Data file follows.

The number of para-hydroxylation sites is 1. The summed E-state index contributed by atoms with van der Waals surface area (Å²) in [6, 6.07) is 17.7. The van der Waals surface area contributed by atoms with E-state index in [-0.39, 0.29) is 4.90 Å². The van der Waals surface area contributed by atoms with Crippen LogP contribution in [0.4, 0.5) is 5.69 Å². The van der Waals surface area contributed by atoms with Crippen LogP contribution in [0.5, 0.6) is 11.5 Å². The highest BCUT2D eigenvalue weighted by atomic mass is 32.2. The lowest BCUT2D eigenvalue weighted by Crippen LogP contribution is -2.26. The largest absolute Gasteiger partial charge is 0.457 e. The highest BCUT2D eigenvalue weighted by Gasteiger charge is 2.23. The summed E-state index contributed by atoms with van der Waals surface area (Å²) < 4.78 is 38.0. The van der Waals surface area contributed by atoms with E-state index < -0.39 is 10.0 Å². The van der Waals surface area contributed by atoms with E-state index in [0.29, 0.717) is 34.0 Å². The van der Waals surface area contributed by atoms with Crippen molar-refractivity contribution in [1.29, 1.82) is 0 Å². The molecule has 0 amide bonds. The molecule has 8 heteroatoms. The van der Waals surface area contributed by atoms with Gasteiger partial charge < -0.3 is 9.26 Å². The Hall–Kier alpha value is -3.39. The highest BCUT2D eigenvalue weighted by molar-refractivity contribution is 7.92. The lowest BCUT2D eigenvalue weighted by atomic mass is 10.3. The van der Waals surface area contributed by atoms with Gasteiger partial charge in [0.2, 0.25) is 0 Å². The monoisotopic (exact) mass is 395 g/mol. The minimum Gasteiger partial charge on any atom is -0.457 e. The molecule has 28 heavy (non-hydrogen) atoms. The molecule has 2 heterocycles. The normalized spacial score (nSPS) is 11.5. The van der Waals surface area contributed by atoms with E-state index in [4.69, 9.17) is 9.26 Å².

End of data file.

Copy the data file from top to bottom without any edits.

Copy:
The number of para-hydroxylation sites is 1. The summed E-state index contributed by atoms with van der Waals surface area (Å²) in [6, 6.07) is 17.7. The van der Waals surface area contributed by atoms with E-state index in [-0.39, 0.29) is 4.90 Å². The van der Waals surface area contributed by atoms with Crippen LogP contribution in [0.4, 0.5) is 5.69 Å². The van der Waals surface area contributed by atoms with Crippen LogP contribution in [0.5, 0.6) is 11.5 Å². The highest BCUT2D eigenvalue weighted by atomic mass is 32.2. The lowest BCUT2D eigenvalue weighted by Crippen LogP contribution is -2.26. The largest absolute Gasteiger partial charge is 0.457 e. The highest BCUT2D eigenvalue weighted by Gasteiger charge is 2.23. The summed E-state index contributed by atoms with van der Waals surface area (Å²) < 4.78 is 38.0. The van der Waals surface area contributed by atoms with E-state index < -0.39 is 10.0 Å². The van der Waals surface area contributed by atoms with E-state index in [0.29, 0.717) is 34.0 Å². The van der Waals surface area contributed by atoms with Crippen molar-refractivity contribution in [1.29, 1.82) is 0 Å². The molecule has 0 amide bonds. The molecule has 8 heteroatoms. The van der Waals surface area contributed by atoms with Gasteiger partial charge < -0.3 is 9.26 Å². The Hall–Kier alpha value is -3.39. The highest BCUT2D eigenvalue weighted by molar-refractivity contribution is 7.92. The lowest BCUT2D eigenvalue weighted by atomic mass is 10.3. The van der Waals surface area contributed by atoms with Gasteiger partial charge in [0.2, 0.25) is 0 Å². The monoisotopic (exact) mass is 395 g/mol. The minimum Gasteiger partial charge on any atom is -0.457 e. The molecule has 28 heavy (non-hydrogen) atoms. The molecule has 2 heterocycles. The normalized spacial score (nSPS) is 11.5. The van der Waals surface area contributed by atoms with E-state index in [4.69, 9.17) is 9.26 Å².